The solemnity of the Assumption of Mary in Jerusalem

The feast of the Assumption of Mary began with a vigil in the Garden of Gethsemane. The life of Mary was recounted by reading passages from the Gospels and was then came the moment of the Virgin’s transition, remembered with an apocryphal story. Among the excitement of the numerous pilgrims, among the songs sung by the friars of the Custody of the Holy Land, the statue of Our Lady arrived in a procession through the Garden of Gethsemane up to the Basilica of the Agony. Then, an excerpt from the Transito Romano was read.

On August 15, the church in the Basilica of the Agony was again crowded with faithful for the celebration of the mass. The Assumption is a very important feast in Jerusalem and the locals have a great devotion to Mary. Then a procession started from Gethsemane and went to Mary’s Tomb, where representatives of the Greek Orthodox and Armenian communities were waiting. Singing to the Virgin, one by one, they all knelt before the Mother of Jesus.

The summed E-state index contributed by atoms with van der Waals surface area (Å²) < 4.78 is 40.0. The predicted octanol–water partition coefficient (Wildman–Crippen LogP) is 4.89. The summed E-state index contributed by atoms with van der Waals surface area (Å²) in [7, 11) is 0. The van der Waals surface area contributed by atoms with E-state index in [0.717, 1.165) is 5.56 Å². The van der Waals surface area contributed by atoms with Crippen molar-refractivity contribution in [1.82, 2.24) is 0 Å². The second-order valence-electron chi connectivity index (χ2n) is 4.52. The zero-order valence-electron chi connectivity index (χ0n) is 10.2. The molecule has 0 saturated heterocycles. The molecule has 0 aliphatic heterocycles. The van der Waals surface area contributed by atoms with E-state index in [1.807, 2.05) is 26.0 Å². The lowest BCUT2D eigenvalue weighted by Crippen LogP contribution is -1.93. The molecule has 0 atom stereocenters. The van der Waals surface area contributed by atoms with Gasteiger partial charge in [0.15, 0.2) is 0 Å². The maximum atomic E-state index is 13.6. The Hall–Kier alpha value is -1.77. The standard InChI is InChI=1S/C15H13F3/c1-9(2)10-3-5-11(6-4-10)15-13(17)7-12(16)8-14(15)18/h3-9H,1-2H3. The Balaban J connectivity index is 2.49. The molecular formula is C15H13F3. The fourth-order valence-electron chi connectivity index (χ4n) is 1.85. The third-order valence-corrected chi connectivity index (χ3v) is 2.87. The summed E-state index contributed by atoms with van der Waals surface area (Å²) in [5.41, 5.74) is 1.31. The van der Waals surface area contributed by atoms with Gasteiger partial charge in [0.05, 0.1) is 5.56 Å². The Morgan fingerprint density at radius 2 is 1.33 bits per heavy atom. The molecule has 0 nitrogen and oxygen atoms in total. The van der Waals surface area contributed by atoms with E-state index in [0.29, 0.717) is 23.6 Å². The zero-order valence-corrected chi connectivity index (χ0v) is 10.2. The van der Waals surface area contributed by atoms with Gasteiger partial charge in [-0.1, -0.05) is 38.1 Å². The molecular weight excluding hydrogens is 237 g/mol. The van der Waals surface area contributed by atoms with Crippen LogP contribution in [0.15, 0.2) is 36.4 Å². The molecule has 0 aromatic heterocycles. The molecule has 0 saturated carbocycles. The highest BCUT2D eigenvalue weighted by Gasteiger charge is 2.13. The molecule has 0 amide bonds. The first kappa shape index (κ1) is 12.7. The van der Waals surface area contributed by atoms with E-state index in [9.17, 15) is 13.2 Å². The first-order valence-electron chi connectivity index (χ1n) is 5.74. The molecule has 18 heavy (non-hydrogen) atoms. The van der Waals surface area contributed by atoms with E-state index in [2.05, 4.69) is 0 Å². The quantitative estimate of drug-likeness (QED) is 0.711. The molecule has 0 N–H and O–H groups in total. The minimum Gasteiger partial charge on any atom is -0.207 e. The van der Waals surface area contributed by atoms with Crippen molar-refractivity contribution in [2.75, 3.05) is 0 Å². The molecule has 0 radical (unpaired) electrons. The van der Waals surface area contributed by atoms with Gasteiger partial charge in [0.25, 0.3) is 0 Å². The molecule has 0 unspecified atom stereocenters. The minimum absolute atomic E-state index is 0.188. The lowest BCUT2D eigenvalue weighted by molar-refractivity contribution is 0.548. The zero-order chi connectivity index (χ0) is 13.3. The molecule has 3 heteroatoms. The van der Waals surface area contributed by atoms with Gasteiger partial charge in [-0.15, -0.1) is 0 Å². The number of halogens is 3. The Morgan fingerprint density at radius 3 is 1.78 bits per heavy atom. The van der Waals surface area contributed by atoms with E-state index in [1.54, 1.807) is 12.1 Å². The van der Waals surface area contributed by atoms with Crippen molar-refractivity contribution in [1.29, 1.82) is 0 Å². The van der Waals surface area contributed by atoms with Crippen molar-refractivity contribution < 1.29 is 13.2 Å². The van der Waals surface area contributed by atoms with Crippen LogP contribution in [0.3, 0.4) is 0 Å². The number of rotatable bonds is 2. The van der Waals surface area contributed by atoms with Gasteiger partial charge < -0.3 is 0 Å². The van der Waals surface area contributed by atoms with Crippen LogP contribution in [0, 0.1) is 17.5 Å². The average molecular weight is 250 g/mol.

According to the Status Quo, it is the only time a year that the Franciscans can officially make this procession to this place.

The feast of the Assumption has ancient origins, so much so that in the fifth century it was mentioned on August 15 at the Kathisma church. What was celebrated was the kathisma, or the 'rest' of Mary, who was about to give birth, and who was on the way to Bethlehem, was celebrated, but the possibility is not excluded that this “rest” could also point to the eternal one. Subsequently, the liturgical assembly to commemorate the Assumption was held at Gethsemane and from there two different traditions came about, because at the kathisma they moved the festivity to August 13. The tradition that became the most widely accepted was the one that placed the feast on August 15—but it wasn’t until 1950 that Pope Pius XII proclaimed the Assumption of Mary as a dogma of the faith.